Dietary l-carnitine supplementation improves bone mineral density by suppressing bone turnover in aged ovariectomized rats.
Postmenopausal bone loss is a major public health concern. Although drug therapies are available, women are interested in alternative/adjunct therapies to slow down the bone loss associated with ovarian hormone deficiency. The purpose of this study was to determine whether dietary supplementation of l-carnitine can influence bone density and slow the rate of bone turnover in an aging ovariectomized rat model. Eighteen-month-old Fisher-344 female rats were ovariectomized and assigned to two groups: (1) a control group in which rats were fed ad libitum a carnitine-free (-CN) diet (AIN-93M) and (2) another fed the same diet but supplemented with l-carnitine (+CN). At the end of 8 weeks of feeding, animals were sacrificed and bone specimens were collected for measuring bone mineral content (BMC) and density (BMD) using dual energy X-ray absorptiometry. Femoral microarchitectural properties were assessed by microcomputed tomography. Femoral mRNA levels of selected bone matrix proteins were determined by northern blot analysis. Data showed that tibial BMD was significantly higher in the rat fed the +CN diet than those fed the -CN (control) diet. Dietary carnitine significantly decreased the mRNA level of tartrate-resistant acid phosphatase (TRAP), an indicator of bone resorption by 72.8%, and decreased the mRNA abundance of alkaline phosphatase (ALP) and collagen type-1 (COL), measures of bone formation by 63.6% and 61.2%, respectively. The findings suggest that carnitine supplementation slows bone loss and improves bone microstructural properties by decreasing bone turnover.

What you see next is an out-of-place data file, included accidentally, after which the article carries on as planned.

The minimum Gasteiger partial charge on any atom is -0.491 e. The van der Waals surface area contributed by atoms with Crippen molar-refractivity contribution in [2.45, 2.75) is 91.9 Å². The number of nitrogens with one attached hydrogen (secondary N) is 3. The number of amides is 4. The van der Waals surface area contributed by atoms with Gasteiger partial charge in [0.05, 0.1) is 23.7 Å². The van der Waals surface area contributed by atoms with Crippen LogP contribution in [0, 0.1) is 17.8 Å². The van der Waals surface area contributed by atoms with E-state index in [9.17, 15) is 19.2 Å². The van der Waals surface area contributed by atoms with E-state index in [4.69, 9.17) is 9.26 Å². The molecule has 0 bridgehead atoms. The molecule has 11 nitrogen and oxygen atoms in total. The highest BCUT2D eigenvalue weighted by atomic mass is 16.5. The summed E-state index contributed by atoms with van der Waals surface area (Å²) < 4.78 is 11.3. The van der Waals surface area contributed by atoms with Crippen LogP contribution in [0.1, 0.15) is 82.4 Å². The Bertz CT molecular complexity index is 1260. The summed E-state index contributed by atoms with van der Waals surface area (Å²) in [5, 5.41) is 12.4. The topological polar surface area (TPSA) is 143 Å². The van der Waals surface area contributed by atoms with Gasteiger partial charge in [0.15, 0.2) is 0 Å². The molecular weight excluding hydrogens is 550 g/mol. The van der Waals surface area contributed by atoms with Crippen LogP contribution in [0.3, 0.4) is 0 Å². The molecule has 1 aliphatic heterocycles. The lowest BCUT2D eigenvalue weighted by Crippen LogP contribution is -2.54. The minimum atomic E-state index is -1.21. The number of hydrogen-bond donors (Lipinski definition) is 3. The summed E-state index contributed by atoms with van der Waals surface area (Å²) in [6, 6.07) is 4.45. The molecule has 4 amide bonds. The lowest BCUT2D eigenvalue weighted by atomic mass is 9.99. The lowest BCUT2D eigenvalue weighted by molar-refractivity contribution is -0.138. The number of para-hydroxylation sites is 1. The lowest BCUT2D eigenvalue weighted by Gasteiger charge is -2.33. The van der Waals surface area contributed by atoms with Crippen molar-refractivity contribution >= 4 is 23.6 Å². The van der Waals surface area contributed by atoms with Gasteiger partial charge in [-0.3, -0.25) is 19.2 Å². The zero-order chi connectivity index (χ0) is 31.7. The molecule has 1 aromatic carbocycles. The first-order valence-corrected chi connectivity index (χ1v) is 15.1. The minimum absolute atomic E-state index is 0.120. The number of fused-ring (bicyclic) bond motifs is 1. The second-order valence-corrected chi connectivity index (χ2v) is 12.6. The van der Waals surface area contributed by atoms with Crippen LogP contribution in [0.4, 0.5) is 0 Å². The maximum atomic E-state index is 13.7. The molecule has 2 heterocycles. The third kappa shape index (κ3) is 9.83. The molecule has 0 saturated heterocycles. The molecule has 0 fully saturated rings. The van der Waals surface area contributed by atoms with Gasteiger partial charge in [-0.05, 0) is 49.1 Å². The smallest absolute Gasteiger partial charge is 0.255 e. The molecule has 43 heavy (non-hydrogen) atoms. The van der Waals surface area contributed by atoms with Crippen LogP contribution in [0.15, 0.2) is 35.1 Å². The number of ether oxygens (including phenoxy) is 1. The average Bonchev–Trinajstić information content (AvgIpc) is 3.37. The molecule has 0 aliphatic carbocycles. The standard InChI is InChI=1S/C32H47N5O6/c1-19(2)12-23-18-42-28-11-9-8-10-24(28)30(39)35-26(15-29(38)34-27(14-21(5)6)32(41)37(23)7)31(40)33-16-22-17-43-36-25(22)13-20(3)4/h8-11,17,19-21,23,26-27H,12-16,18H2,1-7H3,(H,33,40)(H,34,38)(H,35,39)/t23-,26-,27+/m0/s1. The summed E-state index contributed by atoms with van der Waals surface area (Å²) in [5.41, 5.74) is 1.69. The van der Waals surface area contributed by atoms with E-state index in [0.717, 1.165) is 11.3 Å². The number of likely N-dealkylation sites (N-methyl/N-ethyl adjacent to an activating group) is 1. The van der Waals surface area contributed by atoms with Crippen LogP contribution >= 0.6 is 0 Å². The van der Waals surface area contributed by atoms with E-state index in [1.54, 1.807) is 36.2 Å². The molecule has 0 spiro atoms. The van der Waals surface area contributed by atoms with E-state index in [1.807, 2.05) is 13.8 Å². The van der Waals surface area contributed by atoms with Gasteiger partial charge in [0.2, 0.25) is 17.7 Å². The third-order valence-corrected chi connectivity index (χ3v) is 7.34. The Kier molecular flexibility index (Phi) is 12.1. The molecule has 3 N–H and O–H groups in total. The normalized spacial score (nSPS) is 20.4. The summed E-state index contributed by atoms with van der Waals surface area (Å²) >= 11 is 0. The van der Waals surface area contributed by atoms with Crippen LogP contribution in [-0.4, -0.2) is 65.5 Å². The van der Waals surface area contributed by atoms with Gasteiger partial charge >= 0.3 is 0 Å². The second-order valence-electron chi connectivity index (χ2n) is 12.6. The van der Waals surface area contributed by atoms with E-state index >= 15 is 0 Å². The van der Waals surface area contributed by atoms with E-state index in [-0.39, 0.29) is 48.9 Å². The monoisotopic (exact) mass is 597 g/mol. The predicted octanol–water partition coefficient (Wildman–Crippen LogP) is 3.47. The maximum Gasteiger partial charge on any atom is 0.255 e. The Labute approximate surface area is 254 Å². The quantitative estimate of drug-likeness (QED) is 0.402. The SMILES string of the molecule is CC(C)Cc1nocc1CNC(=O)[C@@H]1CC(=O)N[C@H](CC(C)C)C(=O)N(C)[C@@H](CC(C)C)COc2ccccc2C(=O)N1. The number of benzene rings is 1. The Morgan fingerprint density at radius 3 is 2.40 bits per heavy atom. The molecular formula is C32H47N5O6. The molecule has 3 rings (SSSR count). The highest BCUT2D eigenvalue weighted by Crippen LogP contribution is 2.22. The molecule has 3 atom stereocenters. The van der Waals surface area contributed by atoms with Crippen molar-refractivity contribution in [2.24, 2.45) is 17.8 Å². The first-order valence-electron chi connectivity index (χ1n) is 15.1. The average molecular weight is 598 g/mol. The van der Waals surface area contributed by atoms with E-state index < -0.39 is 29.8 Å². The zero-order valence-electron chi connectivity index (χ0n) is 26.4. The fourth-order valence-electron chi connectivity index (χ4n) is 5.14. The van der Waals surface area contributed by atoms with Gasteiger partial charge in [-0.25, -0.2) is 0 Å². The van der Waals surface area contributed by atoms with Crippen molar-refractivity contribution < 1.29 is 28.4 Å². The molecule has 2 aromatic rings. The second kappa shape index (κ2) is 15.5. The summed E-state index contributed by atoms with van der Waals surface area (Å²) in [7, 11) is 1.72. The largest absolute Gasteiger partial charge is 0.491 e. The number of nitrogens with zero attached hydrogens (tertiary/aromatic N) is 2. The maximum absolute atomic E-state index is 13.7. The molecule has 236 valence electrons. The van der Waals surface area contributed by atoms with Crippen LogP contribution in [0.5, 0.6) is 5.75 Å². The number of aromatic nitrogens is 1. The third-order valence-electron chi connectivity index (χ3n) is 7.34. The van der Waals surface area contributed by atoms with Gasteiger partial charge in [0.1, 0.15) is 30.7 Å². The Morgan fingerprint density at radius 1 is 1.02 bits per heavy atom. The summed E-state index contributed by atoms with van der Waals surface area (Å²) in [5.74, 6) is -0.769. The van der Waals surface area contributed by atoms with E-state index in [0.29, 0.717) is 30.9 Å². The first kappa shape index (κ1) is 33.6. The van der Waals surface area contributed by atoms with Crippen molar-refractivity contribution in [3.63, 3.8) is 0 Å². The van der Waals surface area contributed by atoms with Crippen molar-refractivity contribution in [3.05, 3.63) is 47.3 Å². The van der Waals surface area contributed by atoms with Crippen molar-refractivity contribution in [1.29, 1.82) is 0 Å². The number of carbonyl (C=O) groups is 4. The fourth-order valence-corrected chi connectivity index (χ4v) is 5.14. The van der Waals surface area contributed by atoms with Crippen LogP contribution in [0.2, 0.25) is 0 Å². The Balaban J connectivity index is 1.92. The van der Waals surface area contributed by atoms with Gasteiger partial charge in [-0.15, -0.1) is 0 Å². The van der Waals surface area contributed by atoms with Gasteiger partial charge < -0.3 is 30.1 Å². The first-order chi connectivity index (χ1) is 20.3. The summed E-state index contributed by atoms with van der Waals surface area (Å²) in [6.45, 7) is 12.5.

The part in red above is negative for bone growth. The full text notes:
Our data here showed that carnitine decreased the mRNA levels of TRAP as well as ALP and COL, suggesting that carnitine may suppress bone turnover by decreasing the rates of both bone resorption and formation.